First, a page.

The Tampa Bay Rays minor league system may be having a down year, but one place they clearly don’t lack is catcher. Curt Casali and 2013 first rounder Nick Ciuffo make up two of the Rays top prospects, Luke Maile is having a great year at Double-A, and other guys like Justin O’Conner, Oscar Hernandez, and David Rodriguez all could turn into good catchers. But one guy not talked about who could soon join this group of names is Armando Araiza.
Araiza stands out for his outstanding defense. Turning 21 in a few days, Araiza already features advanced receiving skills. A quick release and strong arm result in him cutting down baserunners with ease. From watching him in person last week, it is clear that Araiza is a strong pitch framer- something that the Rays surely love. Many catchers his age in the lower minors have the chance to be good defensively, but they are fairly raw at the position and need significant work. Araiza’s solid defense is already turning into numbers- he has a career 44% caught stealing percentage and a 51% CS% at Low-A Bowling Green this year. He has also allowed just 3 passed balls this season. Araiza’s defense is going to carry him through the minors, and he is only going to get better as he continues to mature more and play often.
Araiza’s biggest question comes from his bat. In 223 career minor league games to date, he has a .260/.362/.364 line, including a .255/.343/.386 line (109 wRC+) at Low-A this season. wRC+ indicates that he’s been a slightly above average-hitter every step of the way in the minors. But that is in the low minors, and he is going to have to work hard to keep it up as he works through the system. Mechanically Araiza’s swing shows potential, but at present there is plenty of work to be done. He lets his front side fly open too early, which causes his bat to be in and out of the zone too quick and results in lost contact abilities. He also is too upright in his swing, and he needs to get more down and into his legs if he wants to hit for more power- which has been his biggest problem as a pro. The good news for Araiza is that if he fixes these two issues, then his bat actually could turn out quite nicely. He likely isn’t going to hit for a ton of power in his career, but he should end up hitting for more power than he is currently. If he can stop flying open, he should hit for good contact moving forward. He also has shown an advanced plate approach as a pro, always racking up plenty of walks. He does strike out more than he should, but that is due to his mechanical issues more than him chasing pitches out of the zone. All-in-all I believe Araiza’s bat could end up being decent, and if he can develop it then he could be a big sleeper in this organization.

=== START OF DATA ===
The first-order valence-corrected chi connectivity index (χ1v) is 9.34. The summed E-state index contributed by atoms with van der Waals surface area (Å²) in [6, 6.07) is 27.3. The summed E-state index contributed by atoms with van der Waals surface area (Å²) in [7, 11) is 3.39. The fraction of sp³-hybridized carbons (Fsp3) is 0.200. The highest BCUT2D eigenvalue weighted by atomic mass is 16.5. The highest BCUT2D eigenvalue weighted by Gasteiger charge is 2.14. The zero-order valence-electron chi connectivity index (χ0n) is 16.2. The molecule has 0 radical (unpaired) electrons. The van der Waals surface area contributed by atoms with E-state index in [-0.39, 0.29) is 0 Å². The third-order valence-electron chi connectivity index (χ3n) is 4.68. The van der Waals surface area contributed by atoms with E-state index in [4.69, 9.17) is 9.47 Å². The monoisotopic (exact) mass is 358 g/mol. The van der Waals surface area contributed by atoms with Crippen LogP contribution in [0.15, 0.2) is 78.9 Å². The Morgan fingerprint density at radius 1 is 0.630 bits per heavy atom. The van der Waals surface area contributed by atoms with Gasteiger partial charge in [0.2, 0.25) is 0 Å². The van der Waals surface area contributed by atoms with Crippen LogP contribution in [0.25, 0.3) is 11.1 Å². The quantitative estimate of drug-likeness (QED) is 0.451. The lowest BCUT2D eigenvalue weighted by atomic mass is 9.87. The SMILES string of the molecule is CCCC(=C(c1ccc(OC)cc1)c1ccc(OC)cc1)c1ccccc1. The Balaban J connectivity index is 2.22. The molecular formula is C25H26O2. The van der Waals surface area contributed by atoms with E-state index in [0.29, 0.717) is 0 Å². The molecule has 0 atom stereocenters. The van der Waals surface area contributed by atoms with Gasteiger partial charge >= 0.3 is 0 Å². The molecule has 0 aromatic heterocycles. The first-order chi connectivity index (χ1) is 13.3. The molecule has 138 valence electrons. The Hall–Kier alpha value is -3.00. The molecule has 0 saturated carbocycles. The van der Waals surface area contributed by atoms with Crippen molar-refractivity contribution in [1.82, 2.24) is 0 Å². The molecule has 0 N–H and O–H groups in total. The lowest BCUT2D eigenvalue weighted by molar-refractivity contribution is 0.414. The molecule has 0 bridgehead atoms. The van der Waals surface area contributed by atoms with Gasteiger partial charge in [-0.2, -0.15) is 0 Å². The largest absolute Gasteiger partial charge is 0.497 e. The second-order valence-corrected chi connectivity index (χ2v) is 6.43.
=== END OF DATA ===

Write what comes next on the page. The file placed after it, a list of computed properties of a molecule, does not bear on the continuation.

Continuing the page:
It is clear the Rays like him, as Araiza has almost evenly split time behind the plate with Hernandez, who is well-regarded in the Rays system. His defense is phenomenal, and in the end it is going to come down to development with the bat. If he can make the necessary adjustments in his swing, then Armando Araiza will add even further to a Rays system with scary catching depth.